Papers of the American School of Classical Studies at Athens — 6.1890-1897 (1897)

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THE CHORUS IX THE LATER GREEK DRAMA. 415

Phrynichus, that is, an indiscriminate list of poets of the fifth and
fourth centuries. The article de comoedia et tragoedia, published
by Usener (_R/i. Mus. 28, 417 ff.) distinguishes between the prior
ac vetus comoedia ridicularis, whose author was Susarion, and the
later comedy, represented by Plautus and Terence among the Ro-
mans, the writers of which, omissa maledicendi Ubertate, privatorum
hominum vitam cum Mlaritate imitabantur. So far no mention of the
chorus. Tzetzes, in his verses irepl Kcop-wSiwi v. 68 ff., mentions
only the TraXaid and the via, the former having the chorus, the
latter not. The context does not show how far the first division
extends. This is true, also, of Horace's chorus turpiter obticidt,
which will be considered later. The two Vitae of Aristophanes
state that Aristophanes TrpwTos koX t?5? vias fccd/j,a>8ia<; tov Tpoirov
iTreSei^ev iv ra KcoKaXo), e'f ov Tr\v apyrqv \a/36p.evoi MevavSpo?
re teal <£>i\rj/j.a>v iSpap.arovp'yrjcrav. If the writer meant that the
new comedy began with the later plays of Aristophanes, which is
by no means a necessary inference, we shall see later that he was
in the wrong. The same holds true, so far as the chorus is con-
cerned, of Platonius who dates the chorusless middle comedy from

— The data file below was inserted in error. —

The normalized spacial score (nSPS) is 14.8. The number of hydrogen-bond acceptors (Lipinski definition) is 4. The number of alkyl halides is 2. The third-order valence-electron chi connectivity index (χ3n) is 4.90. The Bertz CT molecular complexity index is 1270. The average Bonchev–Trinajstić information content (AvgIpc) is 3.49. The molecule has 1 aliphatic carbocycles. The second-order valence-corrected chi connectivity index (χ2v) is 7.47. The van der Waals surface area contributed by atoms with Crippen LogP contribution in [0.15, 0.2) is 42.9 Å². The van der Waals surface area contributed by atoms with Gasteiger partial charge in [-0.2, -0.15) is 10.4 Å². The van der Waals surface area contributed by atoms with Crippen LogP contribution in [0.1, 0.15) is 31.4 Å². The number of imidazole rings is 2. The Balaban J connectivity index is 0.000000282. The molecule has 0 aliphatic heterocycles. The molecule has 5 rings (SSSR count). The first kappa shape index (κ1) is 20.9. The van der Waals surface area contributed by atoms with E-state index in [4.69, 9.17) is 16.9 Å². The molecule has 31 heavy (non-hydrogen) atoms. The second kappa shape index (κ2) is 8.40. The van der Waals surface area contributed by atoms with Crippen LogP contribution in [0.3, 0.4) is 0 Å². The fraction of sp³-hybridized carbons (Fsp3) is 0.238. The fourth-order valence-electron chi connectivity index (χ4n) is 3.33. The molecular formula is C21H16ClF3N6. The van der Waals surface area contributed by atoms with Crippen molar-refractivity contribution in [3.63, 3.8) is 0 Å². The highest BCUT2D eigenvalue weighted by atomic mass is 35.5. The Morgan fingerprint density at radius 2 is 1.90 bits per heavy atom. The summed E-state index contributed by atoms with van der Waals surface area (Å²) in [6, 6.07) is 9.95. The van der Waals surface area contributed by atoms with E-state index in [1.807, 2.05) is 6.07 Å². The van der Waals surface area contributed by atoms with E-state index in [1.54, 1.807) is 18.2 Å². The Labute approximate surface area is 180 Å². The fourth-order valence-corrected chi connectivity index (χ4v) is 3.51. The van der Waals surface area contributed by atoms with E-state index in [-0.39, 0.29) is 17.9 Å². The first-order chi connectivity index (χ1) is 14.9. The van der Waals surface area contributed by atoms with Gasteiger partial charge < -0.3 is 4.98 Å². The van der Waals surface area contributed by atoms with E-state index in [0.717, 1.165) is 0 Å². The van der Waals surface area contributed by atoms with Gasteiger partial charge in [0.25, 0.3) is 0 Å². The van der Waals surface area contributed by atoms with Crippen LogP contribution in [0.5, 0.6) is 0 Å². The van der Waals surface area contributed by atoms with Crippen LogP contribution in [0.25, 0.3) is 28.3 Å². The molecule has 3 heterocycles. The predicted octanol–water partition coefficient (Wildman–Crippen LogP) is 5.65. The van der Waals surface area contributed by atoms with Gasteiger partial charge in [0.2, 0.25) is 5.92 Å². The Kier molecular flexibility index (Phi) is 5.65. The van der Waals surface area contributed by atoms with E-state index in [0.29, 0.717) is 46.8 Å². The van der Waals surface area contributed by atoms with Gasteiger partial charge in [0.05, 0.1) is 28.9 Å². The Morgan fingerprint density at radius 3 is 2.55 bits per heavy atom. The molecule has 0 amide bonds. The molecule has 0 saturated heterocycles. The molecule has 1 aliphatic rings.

the same period. Anon, in makes the same threefold division
that prevails to-day, but says nothing of the chorus.

Two significant facts as regards these notices should be em-
phasized. Firstly, the poets who are assigned to the middle
comedy, (omitting Anon. Ill, who mentions Antiphanes and
Stephanus) are Eupolis, Cratinus, Pherecrates, etc., Plato always,
and generally Aristophanes, but never Antiphanes, Alexis and
others who belong to what we know as the middle comedy.33
On the other hand, there is no confusion between the repre-
sentatives of the comedy of the fourth and of the third cen-
turies. Now, however faulty these classifications are, if the
comedy of the fourth century had been recognized as forming a
distinct epoch, the poets of this period would not have failed to
receive mention. The question arises, therefore, whether this

331 refer, of course, only to those accounts which I have quoted above. Suidas,
Pollux, Athenaeus, the scholiasts, etc., often mention the poets of the fourth century
as belonging to the middle comedy. But these passages are not taken into considera-
tion here because they give no information on the question at issue.
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